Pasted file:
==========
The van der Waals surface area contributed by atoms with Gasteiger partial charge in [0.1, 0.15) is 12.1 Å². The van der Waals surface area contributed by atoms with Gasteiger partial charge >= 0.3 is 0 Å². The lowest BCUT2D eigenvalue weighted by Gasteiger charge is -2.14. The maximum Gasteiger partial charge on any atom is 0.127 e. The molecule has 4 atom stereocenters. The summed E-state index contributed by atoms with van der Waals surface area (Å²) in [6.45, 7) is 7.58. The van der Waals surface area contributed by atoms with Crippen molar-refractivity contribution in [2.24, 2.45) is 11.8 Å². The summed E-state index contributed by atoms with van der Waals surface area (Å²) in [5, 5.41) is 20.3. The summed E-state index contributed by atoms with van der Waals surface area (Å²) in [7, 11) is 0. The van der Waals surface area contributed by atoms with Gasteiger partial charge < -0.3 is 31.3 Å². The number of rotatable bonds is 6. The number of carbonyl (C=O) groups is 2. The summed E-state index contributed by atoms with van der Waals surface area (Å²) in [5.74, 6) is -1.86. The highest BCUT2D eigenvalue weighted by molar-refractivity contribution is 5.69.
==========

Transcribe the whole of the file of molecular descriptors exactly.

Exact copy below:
The van der Waals surface area contributed by atoms with Gasteiger partial charge in [0.1, 0.15) is 12.1 Å². The van der Waals surface area contributed by atoms with Gasteiger partial charge >= 0.3 is 0 Å². The lowest BCUT2D eigenvalue weighted by Gasteiger charge is -2.14. The maximum Gasteiger partial charge on any atom is 0.127 e. The molecule has 4 atom stereocenters. The summed E-state index contributed by atoms with van der Waals surface area (Å²) in [6.45, 7) is 7.58. The van der Waals surface area contributed by atoms with Crippen molar-refractivity contribution in [2.24, 2.45) is 11.8 Å². The summed E-state index contributed by atoms with van der Waals surface area (Å²) in [5, 5.41) is 20.3. The summed E-state index contributed by atoms with van der Waals surface area (Å²) in [7, 11) is 0. The van der Waals surface area contributed by atoms with Gasteiger partial charge < -0.3 is 31.3 Å². The number of rotatable bonds is 6. The number of carbonyl (C=O) groups is 2. The summed E-state index contributed by atoms with van der Waals surface area (Å²) in [5.74, 6) is -1.86. The highest BCUT2D eigenvalue weighted by molar-refractivity contribution is 5.69.